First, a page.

I’m up late. Early? Yes, early. I took my daughter to yet another evening of volunteer work for a horror show. Yes, a horror show. I picked her up at 12:45a.m. And I’m exhausted. But I can’t sleep.
We are so not off the grid here. And it’s hilarious because my heart is off the grid and down the winding lane and into the woods and dancing naked in the river. My mind rebels vigorously and daily the systems with which I dance. With which? With whom? But I do stick to the grammatical rules as I drive eagerly over the double yellow line above the speed limit to fetch my child.
A horror show. I never went trick-or-treating as a child. It was wrong. Evil. My family was fanatical and overly religious, to put it mildly. I reclaimed me as I held my daughter’s hand for her first outing in Halloween wonder and then my two sons and it became this blur of most unique salvation. I found the “kingdom” when I refused the fear of my beginnings in Christ-dimming “salvation.” And Jesus grinned.
Christmas was Jesus’ birthday and Halloween was wicked or, at least, dumb. I never believed in Santa. I missed out on some things. I gained some things.
I sometimes look in my rearview mirror as I go over and past the double or dotted yellow line and (on pitiful days) pray the scene behind me was only a dream…a dream? No. It wasn’t. And every inch of time spent taking my child to volunteer for helping with the make-up artists she admires (Damn! They put make-up on Johnny Depp! SWOON!) is an inch of emancipation and territory whose claiming is more precious than she’ll ever fully realize. So, basic. So seemingly inane and yet powerful for me, for a generation or two or four. That, in and of itself, is a wonder supreme.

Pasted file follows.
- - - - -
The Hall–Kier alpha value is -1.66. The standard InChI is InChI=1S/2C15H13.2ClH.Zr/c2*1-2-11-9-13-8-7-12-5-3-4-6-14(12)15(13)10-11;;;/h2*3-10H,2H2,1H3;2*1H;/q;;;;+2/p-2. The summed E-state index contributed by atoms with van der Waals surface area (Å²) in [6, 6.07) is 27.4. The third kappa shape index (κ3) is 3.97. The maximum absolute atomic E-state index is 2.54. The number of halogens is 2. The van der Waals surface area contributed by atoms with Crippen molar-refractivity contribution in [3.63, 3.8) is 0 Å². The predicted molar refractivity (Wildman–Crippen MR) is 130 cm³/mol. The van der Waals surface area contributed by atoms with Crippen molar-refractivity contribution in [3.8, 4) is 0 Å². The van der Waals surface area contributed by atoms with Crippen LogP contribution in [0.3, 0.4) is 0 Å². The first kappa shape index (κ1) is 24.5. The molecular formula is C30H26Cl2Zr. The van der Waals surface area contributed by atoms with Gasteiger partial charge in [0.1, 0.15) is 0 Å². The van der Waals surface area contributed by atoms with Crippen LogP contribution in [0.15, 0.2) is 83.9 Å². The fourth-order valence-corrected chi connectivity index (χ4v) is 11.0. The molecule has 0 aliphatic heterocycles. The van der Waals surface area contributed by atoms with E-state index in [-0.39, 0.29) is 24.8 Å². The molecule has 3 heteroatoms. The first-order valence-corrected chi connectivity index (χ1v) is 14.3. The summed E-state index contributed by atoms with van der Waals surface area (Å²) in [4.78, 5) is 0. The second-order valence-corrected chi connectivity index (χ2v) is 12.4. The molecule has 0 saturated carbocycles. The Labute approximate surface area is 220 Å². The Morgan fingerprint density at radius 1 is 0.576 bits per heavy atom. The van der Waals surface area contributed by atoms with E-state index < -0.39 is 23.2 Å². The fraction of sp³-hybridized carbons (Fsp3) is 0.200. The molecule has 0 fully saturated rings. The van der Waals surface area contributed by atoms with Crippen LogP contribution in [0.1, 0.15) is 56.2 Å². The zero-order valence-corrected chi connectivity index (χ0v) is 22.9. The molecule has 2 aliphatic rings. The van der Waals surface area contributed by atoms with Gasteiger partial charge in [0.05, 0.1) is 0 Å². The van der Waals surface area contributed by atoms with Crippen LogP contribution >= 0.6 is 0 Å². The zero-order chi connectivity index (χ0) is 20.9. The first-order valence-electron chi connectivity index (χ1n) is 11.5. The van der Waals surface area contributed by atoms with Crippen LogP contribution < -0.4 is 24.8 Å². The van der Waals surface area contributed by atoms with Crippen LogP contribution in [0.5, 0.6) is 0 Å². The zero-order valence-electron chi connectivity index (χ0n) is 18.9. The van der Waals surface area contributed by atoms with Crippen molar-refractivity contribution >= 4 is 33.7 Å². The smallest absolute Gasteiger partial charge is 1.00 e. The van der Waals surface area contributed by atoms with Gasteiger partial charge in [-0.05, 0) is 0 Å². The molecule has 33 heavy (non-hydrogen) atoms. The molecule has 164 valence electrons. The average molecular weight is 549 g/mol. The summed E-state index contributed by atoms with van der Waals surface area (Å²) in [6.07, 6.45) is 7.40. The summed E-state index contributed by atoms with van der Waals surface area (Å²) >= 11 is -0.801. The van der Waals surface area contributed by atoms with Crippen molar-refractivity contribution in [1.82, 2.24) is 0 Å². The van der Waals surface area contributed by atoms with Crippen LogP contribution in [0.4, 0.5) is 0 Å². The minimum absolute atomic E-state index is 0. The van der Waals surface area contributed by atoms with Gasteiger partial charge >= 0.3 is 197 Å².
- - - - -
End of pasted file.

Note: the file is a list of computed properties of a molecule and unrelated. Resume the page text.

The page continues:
I bag these goodies as I ring the doorbell of every new opportunity and I insist on treats and no one knows what they’re doing. No one knows the neighborhood whispers of something beyond zombie invasions and hints just a bit too subtly of bringing me to life. I skip away with my chocolate and laugh.
And drive over the double yellow line. I pass in the no-pass zone. But there are no cars. It’s a fast-forward around the obstacles in my soul while these three children I conceived in a life of confusion are clarifying every stitch of me.
And keeping me up well past the witching hour, feasting my soul on a seemingly blasphemous redemption. But no, it’s sacred.
And finding music, calling me to listen: “Mom!! You have to hear this!! OMG!!!” Their depths blow me out of my tunnel of deepest frustration. They blast me into newer lands of courage as I go chasing the windmills with their big pointy spokes turning and burning. Some of those windmills turn out to be pretty nasty systematic monsters spinning the wheels of “justice” round and round, sending projectile missiles into the heart of wildness. I like to watch those destructive windmills explode when I’m finished snarling down their mission. But now I sound silly.
I won a battle this week for the best interest of my youngest in a system so far gone it’s tragic. A big effort with huge happy results. The rewards are enormously satisfying even when you’re up past 1am bringing out the zombies for their sweetest redemptive work and finding Jesus in the mean streets, right there past the corner grocer selling a bill of manufactured goods and the “sanity” of gridlock. You stop and stare at all the pretty lies while dynamic truth resonates louder, calling you to a deeper work and a hilariously metaphor-rich world…
Sometimes the sweetest stuff drags you out of the bed you made and down the road past all your notions of sensible concepts and into a dance of soul. And…
it’s all good.